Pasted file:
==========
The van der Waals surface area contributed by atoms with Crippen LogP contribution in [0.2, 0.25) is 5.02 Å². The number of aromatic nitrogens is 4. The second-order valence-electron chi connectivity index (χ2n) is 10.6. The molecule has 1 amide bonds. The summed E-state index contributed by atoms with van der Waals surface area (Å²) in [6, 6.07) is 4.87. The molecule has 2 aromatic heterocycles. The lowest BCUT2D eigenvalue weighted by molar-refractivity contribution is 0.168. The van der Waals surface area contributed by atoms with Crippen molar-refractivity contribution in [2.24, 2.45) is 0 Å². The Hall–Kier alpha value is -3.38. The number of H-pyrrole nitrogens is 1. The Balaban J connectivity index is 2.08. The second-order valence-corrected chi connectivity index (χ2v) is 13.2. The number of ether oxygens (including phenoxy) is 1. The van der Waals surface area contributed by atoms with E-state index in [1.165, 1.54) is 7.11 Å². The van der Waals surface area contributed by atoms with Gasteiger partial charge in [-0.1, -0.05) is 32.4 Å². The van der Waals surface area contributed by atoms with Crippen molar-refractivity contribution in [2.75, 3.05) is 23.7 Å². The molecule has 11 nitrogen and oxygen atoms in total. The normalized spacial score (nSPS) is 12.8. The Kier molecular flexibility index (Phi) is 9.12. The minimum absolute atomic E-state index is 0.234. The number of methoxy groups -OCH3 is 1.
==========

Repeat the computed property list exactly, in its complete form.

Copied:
The van der Waals surface area contributed by atoms with Crippen LogP contribution in [0.2, 0.25) is 5.02 Å². The number of aromatic nitrogens is 4. The second-order valence-electron chi connectivity index (χ2n) is 10.6. The molecule has 1 amide bonds. The summed E-state index contributed by atoms with van der Waals surface area (Å²) in [6, 6.07) is 4.87. The molecule has 2 aromatic heterocycles. The lowest BCUT2D eigenvalue weighted by molar-refractivity contribution is 0.168. The van der Waals surface area contributed by atoms with Crippen molar-refractivity contribution in [2.24, 2.45) is 0 Å². The Hall–Kier alpha value is -3.38. The number of H-pyrrole nitrogens is 1. The Balaban J connectivity index is 2.08. The second-order valence-corrected chi connectivity index (χ2v) is 13.2. The number of ether oxygens (including phenoxy) is 1. The van der Waals surface area contributed by atoms with E-state index in [1.165, 1.54) is 7.11 Å². The van der Waals surface area contributed by atoms with Gasteiger partial charge in [-0.1, -0.05) is 32.4 Å². The van der Waals surface area contributed by atoms with Crippen molar-refractivity contribution in [2.75, 3.05) is 23.7 Å². The molecule has 11 nitrogen and oxygen atoms in total. The normalized spacial score (nSPS) is 12.8. The Kier molecular flexibility index (Phi) is 9.12. The minimum absolute atomic E-state index is 0.234. The number of methoxy groups -OCH3 is 1.